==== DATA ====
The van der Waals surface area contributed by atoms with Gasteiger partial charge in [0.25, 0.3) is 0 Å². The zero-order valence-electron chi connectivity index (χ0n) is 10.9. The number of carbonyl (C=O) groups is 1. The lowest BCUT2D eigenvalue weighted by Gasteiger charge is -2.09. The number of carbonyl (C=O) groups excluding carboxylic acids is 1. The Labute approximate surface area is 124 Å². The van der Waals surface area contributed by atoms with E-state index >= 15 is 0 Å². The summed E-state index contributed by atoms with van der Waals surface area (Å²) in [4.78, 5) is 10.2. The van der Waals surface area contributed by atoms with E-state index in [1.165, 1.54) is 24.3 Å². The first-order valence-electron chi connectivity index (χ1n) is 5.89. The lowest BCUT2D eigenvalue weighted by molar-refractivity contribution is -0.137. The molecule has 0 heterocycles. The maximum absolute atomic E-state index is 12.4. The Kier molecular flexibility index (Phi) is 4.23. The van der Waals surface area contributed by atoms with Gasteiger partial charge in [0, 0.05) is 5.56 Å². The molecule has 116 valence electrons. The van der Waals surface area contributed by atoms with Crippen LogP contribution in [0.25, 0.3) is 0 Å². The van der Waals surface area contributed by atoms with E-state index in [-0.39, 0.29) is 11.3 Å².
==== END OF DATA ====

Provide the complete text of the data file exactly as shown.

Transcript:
The van der Waals surface area contributed by atoms with Gasteiger partial charge in [0.25, 0.3) is 0 Å². The zero-order valence-electron chi connectivity index (χ0n) is 10.9. The number of carbonyl (C=O) groups is 1. The lowest BCUT2D eigenvalue weighted by Gasteiger charge is -2.09. The number of carbonyl (C=O) groups excluding carboxylic acids is 1. The Labute approximate surface area is 124 Å². The van der Waals surface area contributed by atoms with E-state index >= 15 is 0 Å². The summed E-state index contributed by atoms with van der Waals surface area (Å²) in [4.78, 5) is 10.2. The van der Waals surface area contributed by atoms with E-state index in [1.165, 1.54) is 24.3 Å². The first-order valence-electron chi connectivity index (χ1n) is 5.89. The lowest BCUT2D eigenvalue weighted by molar-refractivity contribution is -0.137. The molecule has 0 heterocycles. The maximum absolute atomic E-state index is 12.4. The Kier molecular flexibility index (Phi) is 4.23. The van der Waals surface area contributed by atoms with Gasteiger partial charge in [0, 0.05) is 5.56 Å². The molecule has 116 valence electrons. The van der Waals surface area contributed by atoms with Crippen LogP contribution in [0.25, 0.3) is 0 Å². The van der Waals surface area contributed by atoms with E-state index in [-0.39, 0.29) is 11.3 Å².